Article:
why do functional products use emotional advertising?

If you think about the buy things every day you'll realise that most of them are functional products that you have no emotional connection with - milk, cheese, bread, petrol etc.

Likewise, the services you use are functional - gas, electric, internet, TV, banking etc. So why do the brands of so many functional products and services insist on advertising to us in a way that doesn't fit with what they are selling?

Let's look at what you want from a bank. For most, I imagine it's the basics done well; not to lose your money (very important!), to be helpful when you have a problem, offer you a half decent rate of interest, for the app to work well, among others no doubt. It's not an emotional 'engagement'. You need a bank account and they pretty much all do the same thing, so you pays your money and takes your choice.

With that in mind, this is the latest ad from NatWest.

Apart from the fact you could stick any logo on the end of the ad and it could be for one of 1000 companies, let alone any other UK bank, it's 95% emotional guff. When banks are all so similar, where's the real tangible messages to encourage someone to put their cash with NatWest over the likes of Barclays or HSBC?

Some types of products sit well with emotional advertising, as they are emotional purchases - the likes of perfume, car and clothes brands will all use a certain 'lifestyle' approach to make an impression. Brands know that you might buy one of these products with your heart more than your head because they say something about you as a person. But banking isn't one of them. A bank should be there when called upon, being in and out of your life as quick as possible with minimal fuss. Akin to a builder.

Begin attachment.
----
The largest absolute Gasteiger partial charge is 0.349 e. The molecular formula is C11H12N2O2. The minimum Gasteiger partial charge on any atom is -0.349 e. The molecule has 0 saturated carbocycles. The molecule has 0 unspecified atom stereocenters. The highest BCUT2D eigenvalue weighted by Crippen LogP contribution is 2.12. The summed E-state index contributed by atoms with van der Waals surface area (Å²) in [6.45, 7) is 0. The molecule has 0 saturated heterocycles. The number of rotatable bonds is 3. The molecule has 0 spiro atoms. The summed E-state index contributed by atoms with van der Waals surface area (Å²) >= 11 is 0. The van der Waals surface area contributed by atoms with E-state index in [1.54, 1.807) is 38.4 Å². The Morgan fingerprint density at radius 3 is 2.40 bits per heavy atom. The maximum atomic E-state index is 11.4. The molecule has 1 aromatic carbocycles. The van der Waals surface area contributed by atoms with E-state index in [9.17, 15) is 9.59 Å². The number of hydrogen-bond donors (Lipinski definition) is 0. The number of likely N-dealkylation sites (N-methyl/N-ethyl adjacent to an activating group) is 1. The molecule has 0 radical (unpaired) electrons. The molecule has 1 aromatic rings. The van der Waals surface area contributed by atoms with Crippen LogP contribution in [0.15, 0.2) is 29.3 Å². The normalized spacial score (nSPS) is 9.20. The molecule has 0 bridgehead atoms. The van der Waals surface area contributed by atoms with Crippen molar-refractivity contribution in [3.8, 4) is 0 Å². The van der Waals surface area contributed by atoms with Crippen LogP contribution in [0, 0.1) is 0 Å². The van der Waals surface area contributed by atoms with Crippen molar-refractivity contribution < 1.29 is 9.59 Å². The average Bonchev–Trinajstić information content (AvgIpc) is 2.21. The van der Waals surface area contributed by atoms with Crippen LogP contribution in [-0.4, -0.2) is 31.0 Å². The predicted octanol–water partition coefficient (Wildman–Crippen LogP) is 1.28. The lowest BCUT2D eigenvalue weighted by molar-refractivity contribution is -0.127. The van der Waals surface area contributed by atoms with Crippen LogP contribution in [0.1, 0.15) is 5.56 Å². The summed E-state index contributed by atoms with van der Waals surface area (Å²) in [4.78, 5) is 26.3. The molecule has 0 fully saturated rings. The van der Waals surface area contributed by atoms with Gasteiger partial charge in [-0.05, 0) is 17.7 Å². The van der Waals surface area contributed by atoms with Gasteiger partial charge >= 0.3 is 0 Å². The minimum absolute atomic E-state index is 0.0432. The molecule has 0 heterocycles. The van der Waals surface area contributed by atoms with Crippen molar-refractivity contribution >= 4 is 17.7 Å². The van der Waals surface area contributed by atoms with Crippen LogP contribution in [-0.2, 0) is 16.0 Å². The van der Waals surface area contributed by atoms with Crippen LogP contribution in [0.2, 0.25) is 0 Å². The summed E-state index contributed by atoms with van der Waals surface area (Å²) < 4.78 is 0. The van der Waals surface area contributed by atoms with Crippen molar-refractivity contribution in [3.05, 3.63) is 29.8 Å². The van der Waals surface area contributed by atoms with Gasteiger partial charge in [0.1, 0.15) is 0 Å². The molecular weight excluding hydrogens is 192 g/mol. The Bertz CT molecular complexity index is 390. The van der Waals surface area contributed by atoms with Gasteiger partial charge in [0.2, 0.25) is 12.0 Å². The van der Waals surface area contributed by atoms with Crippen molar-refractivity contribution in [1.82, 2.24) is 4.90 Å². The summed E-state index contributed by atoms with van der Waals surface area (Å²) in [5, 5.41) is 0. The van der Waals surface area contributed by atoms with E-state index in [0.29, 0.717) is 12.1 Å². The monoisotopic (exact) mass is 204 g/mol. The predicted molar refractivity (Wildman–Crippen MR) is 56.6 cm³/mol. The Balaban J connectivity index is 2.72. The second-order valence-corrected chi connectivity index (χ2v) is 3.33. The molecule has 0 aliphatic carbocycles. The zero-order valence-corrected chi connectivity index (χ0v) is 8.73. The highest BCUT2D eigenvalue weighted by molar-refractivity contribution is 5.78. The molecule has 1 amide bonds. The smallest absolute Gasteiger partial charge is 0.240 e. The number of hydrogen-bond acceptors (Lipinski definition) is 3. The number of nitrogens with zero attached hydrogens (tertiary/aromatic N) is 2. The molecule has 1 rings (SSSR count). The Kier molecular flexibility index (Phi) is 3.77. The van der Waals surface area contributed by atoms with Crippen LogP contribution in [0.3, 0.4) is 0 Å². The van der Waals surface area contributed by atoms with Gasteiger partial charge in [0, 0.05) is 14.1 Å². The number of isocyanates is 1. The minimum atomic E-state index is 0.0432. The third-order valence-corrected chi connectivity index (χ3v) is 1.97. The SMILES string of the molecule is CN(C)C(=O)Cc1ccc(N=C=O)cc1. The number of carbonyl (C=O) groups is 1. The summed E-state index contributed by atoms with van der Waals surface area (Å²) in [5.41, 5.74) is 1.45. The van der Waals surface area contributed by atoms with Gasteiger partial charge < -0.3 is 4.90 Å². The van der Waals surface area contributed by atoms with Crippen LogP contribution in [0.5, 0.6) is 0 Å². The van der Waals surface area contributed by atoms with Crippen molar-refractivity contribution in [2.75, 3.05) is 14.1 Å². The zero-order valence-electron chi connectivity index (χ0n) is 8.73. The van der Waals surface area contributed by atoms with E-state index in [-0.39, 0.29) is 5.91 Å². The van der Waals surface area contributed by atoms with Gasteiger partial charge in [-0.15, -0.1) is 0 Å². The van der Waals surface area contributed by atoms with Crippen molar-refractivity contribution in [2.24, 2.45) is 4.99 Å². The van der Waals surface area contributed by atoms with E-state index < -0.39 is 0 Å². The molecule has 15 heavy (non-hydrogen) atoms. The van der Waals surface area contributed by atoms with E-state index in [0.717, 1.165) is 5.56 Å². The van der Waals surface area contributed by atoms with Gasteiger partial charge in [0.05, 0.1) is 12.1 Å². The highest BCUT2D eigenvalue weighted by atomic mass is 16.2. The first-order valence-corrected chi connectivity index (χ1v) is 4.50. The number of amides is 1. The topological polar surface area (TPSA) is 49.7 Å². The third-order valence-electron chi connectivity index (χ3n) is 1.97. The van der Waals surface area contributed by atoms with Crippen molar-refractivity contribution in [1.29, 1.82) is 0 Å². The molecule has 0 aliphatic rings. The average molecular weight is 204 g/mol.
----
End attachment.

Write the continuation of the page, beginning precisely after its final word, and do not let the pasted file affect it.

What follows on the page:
Before hiring a builder for your extension you need to establish a number of things; they have the experience to do the job, they can offer a price you believe is reasonable, they will adhere to all the legal regulations, they'll turn up on time every day etc. Yes, you will have a gut feeling about a certain company but there is no emotion involved in the purchase of their services.

And as most building companies don't tend to employ brand managers, their advertising will reflect the way their services are bought by customers. Past projects and references will be available, guarantees offered, all with the objective of reassurance.

So why are the likes of banks trying to use emotion to sell function? Is it bank marketing directors behaving like sheep and following the herd, or their agencies just being lazy and taking the money?

If you ask the man on the street, they'll say take a leaf taken out of the book of their local builder.